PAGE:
Air Niugini looks at ‘gross negligence’ as cause of Chuuk crash

Governments we deserve, but not governments we need

Scott Morrison and James Marape
Scott Morrison and James Marape - beanie clad and doing the populist footie thing


ADELAIDE – Strangely, while politicians as a class are seriously on the nose across the democratic world, individual politicians appear to remain popular within their own electorates, even if they clearly are not people of the highest moral or ethical character.

The former Australian deputy prime minister Barnaby Joyce immediately springs to mind as an example of this.

Papua New Guinea has all too many examples of ethically-compromised politicians who remain very popular in their electorates. It must be the beer and lamb flaps effect at work.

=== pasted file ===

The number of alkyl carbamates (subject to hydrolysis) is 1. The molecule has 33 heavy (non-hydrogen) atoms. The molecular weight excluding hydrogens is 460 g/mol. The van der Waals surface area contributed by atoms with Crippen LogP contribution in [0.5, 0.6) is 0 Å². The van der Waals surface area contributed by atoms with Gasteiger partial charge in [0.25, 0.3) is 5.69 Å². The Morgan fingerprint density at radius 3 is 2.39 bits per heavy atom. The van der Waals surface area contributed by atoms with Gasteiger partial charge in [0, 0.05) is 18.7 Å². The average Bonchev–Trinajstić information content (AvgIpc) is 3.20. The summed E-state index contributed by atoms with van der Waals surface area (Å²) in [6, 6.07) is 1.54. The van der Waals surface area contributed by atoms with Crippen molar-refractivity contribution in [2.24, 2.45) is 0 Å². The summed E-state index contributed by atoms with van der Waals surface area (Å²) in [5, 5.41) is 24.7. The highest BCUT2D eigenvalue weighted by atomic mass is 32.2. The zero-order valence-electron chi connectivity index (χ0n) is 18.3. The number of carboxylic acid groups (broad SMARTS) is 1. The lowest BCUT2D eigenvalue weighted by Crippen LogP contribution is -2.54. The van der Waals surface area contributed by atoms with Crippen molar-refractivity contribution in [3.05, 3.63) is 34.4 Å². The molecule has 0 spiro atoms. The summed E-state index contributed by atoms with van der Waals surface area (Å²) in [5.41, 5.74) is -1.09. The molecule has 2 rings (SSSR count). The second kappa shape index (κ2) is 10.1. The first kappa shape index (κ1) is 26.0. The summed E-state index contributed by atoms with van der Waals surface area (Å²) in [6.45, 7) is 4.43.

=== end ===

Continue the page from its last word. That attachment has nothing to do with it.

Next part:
More pragmatically, I put this phenomenon down to the fact that politicians, in their day to day work, spend a lot of time helping ordinary people navigate the labyrinthine byways of the government bureaucracy, thus building a reservoir of goodwill that they can draw upon when elections come around.

This is called "farming the electorate" and a good "farmer" can often survive adverse changes of electoral fortune in a way that defies all expectations.

Thus the current Australian prime minister, Scott Morrison, who in the recent federal election ran an outstandingly disciplined but blatantly populist election campaign, triumphed over an opposition saddled with an unpopular leader who could not successfully sell a complex array of mostly sensible and carefully crafted policies.